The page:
Assault and Harassment
In New Jersey, there are 20 distinct acts that may constitute “assault” under the law. A broad classification of offenses, assault can include any of the following: simple assault, aggravated assault, assault with a deadly weapon, assault on a law enforcement officer, reckless endangerment, stalking, and harassment. The severity of these crimes is highly variable, contingent upon a number of influential factors, including the extent of the injuries sustained by the victim; the intent of the actor, the presence or use of a weapon during the commission of the offense; and the identity of the alleged victim. For instance, certain offenses that may otherwise be considered “simple assault” are elevated to more serious charges for aggravated assault if the victim is a law enforcement officer, public servant, judge, or another individual operating in an official capacity. Depending upon the nature of the assault offense, a conviction can result in heavy fines, mandatory anger management counseling, a lengthy period of incarceration, and a substantial period of parole ineligibility.
If you have been accused of or charged with any of type of assault offense, it is highly advisable to consult with an experienced New Jersey criminal defense attorney as soon as possible. An immediate investigation can significantly improve your defense strategy, allowing you to gather and preserve relevant evidence and to secure the cooperation of corroborating witnesses. Attorney Tara Breslow has extensive experience investigating and successfully defending assault cases for clients in courts across Monmouth County. She will immediately begin an investigation of your case, inform you of the strengths and weaknesses, explain all of your available options, and work tirelessly to achieve the best possible outcome. To discuss your current situation with Ms. Breslow free of charge, contact her Monmouth County offices for a free consultation.Assault Lawyer in Freehold NJ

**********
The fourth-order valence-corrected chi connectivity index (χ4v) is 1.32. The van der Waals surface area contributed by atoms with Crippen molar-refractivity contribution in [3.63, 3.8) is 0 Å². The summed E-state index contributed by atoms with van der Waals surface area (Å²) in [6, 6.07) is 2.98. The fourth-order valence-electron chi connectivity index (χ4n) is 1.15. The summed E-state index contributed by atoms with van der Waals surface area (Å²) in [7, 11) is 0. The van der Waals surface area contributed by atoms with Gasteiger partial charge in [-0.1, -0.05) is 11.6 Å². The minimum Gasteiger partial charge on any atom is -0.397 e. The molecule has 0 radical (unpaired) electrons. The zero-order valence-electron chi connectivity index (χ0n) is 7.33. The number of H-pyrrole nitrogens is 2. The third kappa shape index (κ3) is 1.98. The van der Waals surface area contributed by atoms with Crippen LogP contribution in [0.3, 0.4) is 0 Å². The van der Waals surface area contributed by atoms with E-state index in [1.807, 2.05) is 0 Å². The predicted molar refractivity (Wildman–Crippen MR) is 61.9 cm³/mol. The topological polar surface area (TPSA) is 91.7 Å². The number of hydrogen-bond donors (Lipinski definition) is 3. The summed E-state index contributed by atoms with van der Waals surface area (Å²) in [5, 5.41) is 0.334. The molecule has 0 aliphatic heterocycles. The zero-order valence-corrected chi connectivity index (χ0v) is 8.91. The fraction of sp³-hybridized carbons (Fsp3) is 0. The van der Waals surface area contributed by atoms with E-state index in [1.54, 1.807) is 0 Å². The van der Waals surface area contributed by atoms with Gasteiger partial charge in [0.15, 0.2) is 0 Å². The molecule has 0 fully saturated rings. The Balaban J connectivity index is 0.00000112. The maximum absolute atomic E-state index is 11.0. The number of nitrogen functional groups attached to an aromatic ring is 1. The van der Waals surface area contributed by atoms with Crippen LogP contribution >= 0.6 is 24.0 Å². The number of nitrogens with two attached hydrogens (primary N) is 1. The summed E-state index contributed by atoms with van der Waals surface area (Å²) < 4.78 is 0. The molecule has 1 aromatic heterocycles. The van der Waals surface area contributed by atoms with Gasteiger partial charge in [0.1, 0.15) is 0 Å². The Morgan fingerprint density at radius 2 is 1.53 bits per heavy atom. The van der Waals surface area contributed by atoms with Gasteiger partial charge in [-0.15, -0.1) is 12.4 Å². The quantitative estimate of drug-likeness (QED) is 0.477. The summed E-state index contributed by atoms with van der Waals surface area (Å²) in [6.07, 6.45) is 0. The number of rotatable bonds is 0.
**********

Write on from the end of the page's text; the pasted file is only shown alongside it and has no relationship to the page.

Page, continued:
The various offenses subsumed within the category of “assault” are outlined in section N.J.S. 2C:12-1 of the New Jersey Criminal Code. The two primary classifications within “assault crimes” are simple assaults and aggravated assaults. As mentioned previously, the circumstances of the specific case will determine the degree of the charges, and thus, the potential penalties to which you are exposed as a defendant. In general, aggravated assaults are considered indictable felonies, meaning that they are adjudicated at the Superior Court in the county in which the alleged offense occurred and may result in a New Jersey State Prison sentence. Simple assaults, on the other hand, are classified as either disorderly persons or petty disorderly persons offenses, which are heard and decided at the local Municipal Court and may result in a sentence to be served in the county jail.New Jersey Assault Crimes and Types of Injury
One of the largest determinants of the type and degree of an assault charge is the extent of the injuries sustained by the victim. New Jersey distinguishes among three levels of injury, defined in section N.J.S.A. 2C:11-1 of the New Jersey Criminal Code. The three levels of injury, which are relevant to all assault cases include: